When Sofija Marić Langlois gave birth to her daughter in Brisbane in 1991, she gave her the name Tajna (Secret) Croatia. At the time she didn’t even suspect that she, one of four children born on the Australian continent, would want to live in Croatia 25 years later.
A mother, from the village of Vrdi in Hercegovina, full of emotion, she supported her daughter with whom she would share excitement between two continents. She hoped that Tajna’s experiences would be more positive. However, she was quickly wondering what the cure would be for the demographically impoverished Croatia, if it’s not emigration of the youth?
Upon arriving in Croatia Tajna enrolled in the Croaticum Centre for Croatian as a Second Language and registered at the Interior Ministry in order to gain Croatian citizenship. Her wish is to find employment and stay in Croatia. At the interior ministry she received instructions on what to do. Today, two years after emigrating, it is still unclear to her why she is still waiting for her Croatian citizenship.
Without it in Croatia she can’t get a permanent job, because her employer has to pay higher taxes for her as a foreigner. A thousand obstacles have overshadowed her desire to stay, but Tajna Marić Langlois is not giving up.
Her documents are stuck somewhere on route from the Republic of Croatia’s General Consulate in Sydney to the Interior Ministry. Then only a year later, she found out that one of the documents had a signature missing, something she was not informed of. That one signature turned into a list of everything she is missing in order to gain Croatian citizenship. Tajna continues to fulfill all obligations expected of her in Croatia, but every time there is that one document missing in order to conclude the story.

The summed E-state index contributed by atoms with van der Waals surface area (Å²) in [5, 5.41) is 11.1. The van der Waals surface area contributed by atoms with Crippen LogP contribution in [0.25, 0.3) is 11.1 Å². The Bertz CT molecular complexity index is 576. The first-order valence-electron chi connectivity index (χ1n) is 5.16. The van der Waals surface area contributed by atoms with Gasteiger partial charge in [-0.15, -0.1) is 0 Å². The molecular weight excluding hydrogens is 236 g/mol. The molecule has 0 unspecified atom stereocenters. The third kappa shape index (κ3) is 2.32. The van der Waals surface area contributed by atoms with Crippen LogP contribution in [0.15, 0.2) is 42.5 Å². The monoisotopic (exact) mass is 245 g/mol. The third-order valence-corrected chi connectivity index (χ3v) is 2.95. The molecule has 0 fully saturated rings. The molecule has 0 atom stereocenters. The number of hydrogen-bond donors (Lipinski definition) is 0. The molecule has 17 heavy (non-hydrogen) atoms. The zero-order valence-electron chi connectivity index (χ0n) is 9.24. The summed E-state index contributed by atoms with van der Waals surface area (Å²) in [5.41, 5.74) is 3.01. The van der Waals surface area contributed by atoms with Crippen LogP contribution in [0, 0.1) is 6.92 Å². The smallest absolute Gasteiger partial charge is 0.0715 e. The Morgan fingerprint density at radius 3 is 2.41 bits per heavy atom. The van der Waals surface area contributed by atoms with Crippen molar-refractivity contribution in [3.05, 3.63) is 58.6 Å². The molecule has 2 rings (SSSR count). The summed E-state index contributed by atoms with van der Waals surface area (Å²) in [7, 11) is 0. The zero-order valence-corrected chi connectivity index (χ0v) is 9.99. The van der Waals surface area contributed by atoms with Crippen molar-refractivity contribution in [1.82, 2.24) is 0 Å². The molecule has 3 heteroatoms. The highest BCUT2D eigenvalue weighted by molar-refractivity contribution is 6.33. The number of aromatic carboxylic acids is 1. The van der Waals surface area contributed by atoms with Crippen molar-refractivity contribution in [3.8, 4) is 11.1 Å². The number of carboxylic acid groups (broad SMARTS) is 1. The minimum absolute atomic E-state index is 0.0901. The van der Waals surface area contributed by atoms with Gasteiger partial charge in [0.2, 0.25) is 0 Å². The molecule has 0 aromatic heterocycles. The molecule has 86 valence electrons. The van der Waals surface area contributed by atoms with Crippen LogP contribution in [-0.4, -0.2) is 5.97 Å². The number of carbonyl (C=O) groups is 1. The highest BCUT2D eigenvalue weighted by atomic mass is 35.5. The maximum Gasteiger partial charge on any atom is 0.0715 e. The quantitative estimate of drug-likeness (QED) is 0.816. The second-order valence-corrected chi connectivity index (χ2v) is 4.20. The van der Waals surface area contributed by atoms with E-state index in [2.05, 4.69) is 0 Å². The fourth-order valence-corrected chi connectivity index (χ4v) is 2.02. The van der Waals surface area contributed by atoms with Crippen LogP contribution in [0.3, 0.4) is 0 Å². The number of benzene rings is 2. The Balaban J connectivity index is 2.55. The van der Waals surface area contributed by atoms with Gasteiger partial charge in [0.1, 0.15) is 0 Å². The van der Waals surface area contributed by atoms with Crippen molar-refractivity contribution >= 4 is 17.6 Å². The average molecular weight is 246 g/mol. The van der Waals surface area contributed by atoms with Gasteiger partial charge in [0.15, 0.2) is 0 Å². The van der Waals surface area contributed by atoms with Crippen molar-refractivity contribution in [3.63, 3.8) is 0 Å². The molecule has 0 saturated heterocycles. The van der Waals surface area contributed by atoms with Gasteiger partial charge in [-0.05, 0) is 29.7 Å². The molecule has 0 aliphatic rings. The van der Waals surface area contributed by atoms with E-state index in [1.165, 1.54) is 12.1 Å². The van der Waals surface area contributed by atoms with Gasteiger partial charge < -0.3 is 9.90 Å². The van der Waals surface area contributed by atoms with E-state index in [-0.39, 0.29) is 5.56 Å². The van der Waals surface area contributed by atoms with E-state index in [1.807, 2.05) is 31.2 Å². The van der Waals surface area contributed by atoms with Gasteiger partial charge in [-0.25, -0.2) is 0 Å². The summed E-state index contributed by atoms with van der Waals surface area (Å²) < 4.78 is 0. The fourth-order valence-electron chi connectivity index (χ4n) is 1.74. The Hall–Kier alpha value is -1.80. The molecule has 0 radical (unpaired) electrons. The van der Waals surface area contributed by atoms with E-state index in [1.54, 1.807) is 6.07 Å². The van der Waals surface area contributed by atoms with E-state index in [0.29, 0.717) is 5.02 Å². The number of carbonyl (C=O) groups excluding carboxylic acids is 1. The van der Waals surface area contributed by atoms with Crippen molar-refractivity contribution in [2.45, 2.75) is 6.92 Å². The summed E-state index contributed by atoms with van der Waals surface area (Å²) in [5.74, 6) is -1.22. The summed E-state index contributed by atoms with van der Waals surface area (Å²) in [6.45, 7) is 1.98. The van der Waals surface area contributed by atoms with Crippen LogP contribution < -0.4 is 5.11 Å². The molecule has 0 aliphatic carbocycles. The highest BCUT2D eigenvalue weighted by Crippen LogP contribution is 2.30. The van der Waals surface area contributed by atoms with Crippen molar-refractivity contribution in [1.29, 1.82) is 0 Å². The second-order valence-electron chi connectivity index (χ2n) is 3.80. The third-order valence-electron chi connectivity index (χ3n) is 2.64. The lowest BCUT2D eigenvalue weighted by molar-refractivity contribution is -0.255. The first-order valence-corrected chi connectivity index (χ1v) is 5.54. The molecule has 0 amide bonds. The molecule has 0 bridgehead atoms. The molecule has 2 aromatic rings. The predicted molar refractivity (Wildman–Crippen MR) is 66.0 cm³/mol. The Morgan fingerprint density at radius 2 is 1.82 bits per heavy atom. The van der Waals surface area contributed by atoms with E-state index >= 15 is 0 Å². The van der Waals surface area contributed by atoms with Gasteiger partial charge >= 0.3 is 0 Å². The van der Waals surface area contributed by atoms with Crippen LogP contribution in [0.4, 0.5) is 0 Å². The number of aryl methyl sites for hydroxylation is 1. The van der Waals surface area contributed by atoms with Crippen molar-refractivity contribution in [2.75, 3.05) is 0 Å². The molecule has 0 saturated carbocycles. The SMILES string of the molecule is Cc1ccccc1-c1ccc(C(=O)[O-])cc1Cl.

When everything went too far, when she concluded that the Republic f Croatia’s Consulate in Sydney was sleeping and thet the Interior Ministry is not reacting, she sent letters to numerous addresses in Croatia hoping that someone would be willing to listen to her story.
Ivan Nicholas Badovinac went down the same path, who by sheer luck, or the goodwill of a civil servant, managed to gain citizenship.
Mildly put, Tajna’s case is complicated. In order for this girl of Croatian roots to get citizenship, her mother must prove that she is Croatian.
This is where the story gets interesting. Her mother Sofija Marić, her sister and brother are citizens, but Tajna’s mother is striving to prove her Croatian descent. She is most confused by the differing and subjective interpretations of Law on Citizenship.
“My mother, Mara Marić, brother Ante Dominik Marić and sister Eugenija Marić, both born in Australia, are Croatian citizens and I don’t want to list the numerous other family members born outside of the Republic of Croatia that are also Croatian citizens. For me and my sister, Antonia Andreson, as well as our kids, some other regulations must be in effect, because we are forced to prove our Croatian origin with a written statement. A logical conclusion would be that people from the same family belong to the same nation. If the system is not able to recognize that irrefutable fact, then I really don’t know where all of this is leading and how sustainable it is. I have lost my nerves in this long process. In Australia this would be resolved immediately. They would send notification the same day saying that they received an e-mail and documents and call you if anything was missing,” says Sofija. She was most hurt by the Consul’s question asking if she had proof that she is Croatian. – That was the biggest blow!
It wasn’t clear to her what they were asking her for because it clearly states on her birth certificate that she is of Croatian ethnicity. It also states on the marriage certificate of her parents that her mother and father are Croatian.